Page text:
Abstract: The aim of this research is to produce, from an energy management perspective, a detailed description of the University College Cork, (UCC), campus district heating network. Based on the detailed description of the Campus Network and gathered data, multiple simulations will be carried out to test behavior of three selected buildings with regard to the network’s and buildings’ performance. This paper introduce to the exercise of data collection of existing network. It also defines how to use simulation where some data is missing. Finally it proposes a general idea for knowledge management system that could compile all the information that is necessary to determine campus performance.
Keywords: District energy management, performance analysis, building stock, Building Information Modeling.
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Markus Schorr, Andre Borrmann, Cornelia Klaubert, Yang Ji, Willibald Gunthner, Ernst Rank
A Product Lifecycle Management Approach for Civil Engineering Projects
Abstract: Product Lifecycle Management (PLM) is a strategic concept to develop, manage and keep control of industrial products over their entire lifecycle. The concept comprises IT-systems as well as methods, business processes and organizational structures (Arnold, 2005). The most essential component for a PLM implementation is product data management (PDM) systems that administrate all the data from initial ideas, drafts and drawings to information on the manufacture and maintenance on a central storage platform (Stark, 2005). Compared to document management systems, PDM systems provide part-oriented functions required for linking components, corresponding 3D models and drawings as well as any other related documents in a clearly arranged pattern. In addition, they also provide a convenient means of transferring and incorporating data from CAD-systems into the central storage platform. Combined with cleverly devised access rights management and an integrated workflow engine, PDM systems appear to be a good information management solution in civil engineering projects.Since those systems are designed to serve in-house information management procedures in the mechanical engineering industry, however, they have not been used for civil engineering projects so far (Borrmann, 2009). This is due to the fact that special requirements needed in construction projects have not been fulfilled yet. This paper describes both the concept and the implementation of a PDM system customized to manage data arising in civil engineering projects. As well as discussing specific requirements, it also introduces the implementation of necessary adjustments and several add-ons are presented. Thus the paper shows how an adapted PDM system originally developed for the mechanical engineering industry enables a company-wide component-oriented management of all relevant data over the entire lifecycle of a building. Beyond that, todayâ€™s inadequacies and missing features for using PDM systems in civil engineering projects are described.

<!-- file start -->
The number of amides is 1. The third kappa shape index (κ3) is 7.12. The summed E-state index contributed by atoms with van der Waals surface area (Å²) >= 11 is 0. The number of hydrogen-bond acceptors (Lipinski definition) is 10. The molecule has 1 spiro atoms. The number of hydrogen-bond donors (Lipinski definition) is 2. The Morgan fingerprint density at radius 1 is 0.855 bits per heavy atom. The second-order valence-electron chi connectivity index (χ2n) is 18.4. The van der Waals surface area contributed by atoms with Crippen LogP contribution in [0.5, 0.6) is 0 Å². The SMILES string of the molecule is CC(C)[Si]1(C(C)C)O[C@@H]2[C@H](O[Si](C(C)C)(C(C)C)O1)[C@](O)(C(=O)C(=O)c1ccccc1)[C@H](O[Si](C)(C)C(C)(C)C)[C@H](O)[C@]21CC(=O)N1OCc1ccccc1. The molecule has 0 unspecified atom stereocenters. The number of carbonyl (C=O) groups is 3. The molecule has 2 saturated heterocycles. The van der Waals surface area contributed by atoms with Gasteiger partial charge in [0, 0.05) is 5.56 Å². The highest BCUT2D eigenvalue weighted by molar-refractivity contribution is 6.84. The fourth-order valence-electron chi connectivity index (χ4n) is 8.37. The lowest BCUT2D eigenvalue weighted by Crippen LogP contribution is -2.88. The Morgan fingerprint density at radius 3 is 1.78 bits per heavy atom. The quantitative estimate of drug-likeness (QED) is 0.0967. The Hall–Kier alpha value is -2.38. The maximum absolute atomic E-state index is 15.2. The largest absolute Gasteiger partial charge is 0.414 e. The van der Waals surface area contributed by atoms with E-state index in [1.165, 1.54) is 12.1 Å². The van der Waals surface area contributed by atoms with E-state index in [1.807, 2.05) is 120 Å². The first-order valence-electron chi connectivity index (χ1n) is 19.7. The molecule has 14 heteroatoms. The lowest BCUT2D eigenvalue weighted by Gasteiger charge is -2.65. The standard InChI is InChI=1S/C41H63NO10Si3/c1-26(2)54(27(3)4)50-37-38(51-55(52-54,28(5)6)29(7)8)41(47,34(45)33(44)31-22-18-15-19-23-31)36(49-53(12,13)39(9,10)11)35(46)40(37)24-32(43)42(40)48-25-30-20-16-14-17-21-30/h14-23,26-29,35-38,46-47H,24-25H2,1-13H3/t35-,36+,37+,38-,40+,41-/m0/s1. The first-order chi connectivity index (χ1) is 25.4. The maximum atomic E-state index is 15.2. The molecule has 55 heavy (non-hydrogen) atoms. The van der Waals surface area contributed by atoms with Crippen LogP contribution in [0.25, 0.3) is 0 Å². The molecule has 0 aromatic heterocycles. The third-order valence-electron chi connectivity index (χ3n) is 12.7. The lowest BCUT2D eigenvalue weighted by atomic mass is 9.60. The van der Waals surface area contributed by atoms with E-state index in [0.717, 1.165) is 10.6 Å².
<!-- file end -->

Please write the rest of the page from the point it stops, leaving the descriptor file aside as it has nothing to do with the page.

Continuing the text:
Keywords: Building Lifecycle Management, Product Data Management, Document Management, Data Acquisition and Storage, Information and Knowledge Management
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Martin Hooper, Anders Ekholm
A Pilot Study: Towards BIM Integration - An Analysis of Design Information Exchange & Coordination
Abstract: Construction projects are costing too much and taking too long as a consequence of unnecessary omissions and errors in project documentation and sub-optimal co-ordination of design information between consultant disciplines. One reason for this is that much project production information relies substantially on human input and subsequent multiple manual checks and cross-referencing operations which, on projects laden with design data, inevitably leads to errors or missing information. If implemented intelligently BIM may offer a solution.Typically projects are becoming increasing complicated in nature, requiring more specialist discipline input resulting in a much greater volume of technical information which in turn requires to be co-ordinated and kept up-to-date and relevant through the life cycle of a project. In such contexts conventional project filing systems and information work-flows are becoming un-manageable and there appears to be a need for more clearly defined and agreed information deliveries which if adequately tested, could be standardised. The theory behind BIM provides an exciting integrated solution for project information management however in this new process further effort is required to define the content of information deliveries and a number of basic who?- what?- when?- how?- questions relating to object and property definitions need to be resolved.This study investigates and attempts to define the functional requirements for integrated information management through the design stages of a construction project focusing on architectural practice requirements within the residential sector in Sweden. The pilot study aims to prepare for the development of an extensive study of information deliveries and standardisation needs using BIM.The study utilises buildingSMART Alliance's new Building Information Modelling Execution Planning Guide together with a case residential construction project in Sweden. The principle BIM planning procedures are applied to the case, tuning requirements to the specific project and localised to support Swedish classification standards. Through the enquiries required to develop and define these processes, a new information exchange protocol emerges, tuned to the Swedish residential sector.